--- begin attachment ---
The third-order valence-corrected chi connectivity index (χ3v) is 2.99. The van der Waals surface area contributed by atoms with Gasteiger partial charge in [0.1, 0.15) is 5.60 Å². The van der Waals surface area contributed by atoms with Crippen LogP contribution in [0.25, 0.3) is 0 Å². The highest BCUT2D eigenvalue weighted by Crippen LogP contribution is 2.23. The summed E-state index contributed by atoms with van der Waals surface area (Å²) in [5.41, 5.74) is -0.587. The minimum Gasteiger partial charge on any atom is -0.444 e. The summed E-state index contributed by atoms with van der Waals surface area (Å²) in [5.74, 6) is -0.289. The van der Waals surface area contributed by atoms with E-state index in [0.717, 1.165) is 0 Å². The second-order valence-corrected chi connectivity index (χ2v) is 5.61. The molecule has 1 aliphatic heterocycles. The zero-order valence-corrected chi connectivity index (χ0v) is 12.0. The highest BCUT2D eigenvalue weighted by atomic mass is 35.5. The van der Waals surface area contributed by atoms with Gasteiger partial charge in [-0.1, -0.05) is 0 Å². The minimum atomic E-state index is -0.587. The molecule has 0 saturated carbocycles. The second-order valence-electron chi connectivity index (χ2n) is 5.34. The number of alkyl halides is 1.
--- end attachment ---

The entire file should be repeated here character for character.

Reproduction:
The third-order valence-corrected chi connectivity index (χ3v) is 2.99. The van der Waals surface area contributed by atoms with Gasteiger partial charge in [0.1, 0.15) is 5.60 Å². The van der Waals surface area contributed by atoms with Crippen LogP contribution in [0.25, 0.3) is 0 Å². The highest BCUT2D eigenvalue weighted by Crippen LogP contribution is 2.23. The summed E-state index contributed by atoms with van der Waals surface area (Å²) in [5.41, 5.74) is -0.587. The minimum Gasteiger partial charge on any atom is -0.444 e. The summed E-state index contributed by atoms with van der Waals surface area (Å²) in [5.74, 6) is -0.289. The van der Waals surface area contributed by atoms with E-state index in [0.717, 1.165) is 0 Å². The second-order valence-corrected chi connectivity index (χ2v) is 5.61. The molecule has 1 aliphatic heterocycles. The zero-order valence-corrected chi connectivity index (χ0v) is 12.0. The highest BCUT2D eigenvalue weighted by atomic mass is 35.5. The van der Waals surface area contributed by atoms with Gasteiger partial charge in [-0.1, -0.05) is 0 Å². The minimum atomic E-state index is -0.587. The molecule has 0 saturated carbocycles. The second-order valence-electron chi connectivity index (χ2n) is 5.34. The number of alkyl halides is 1.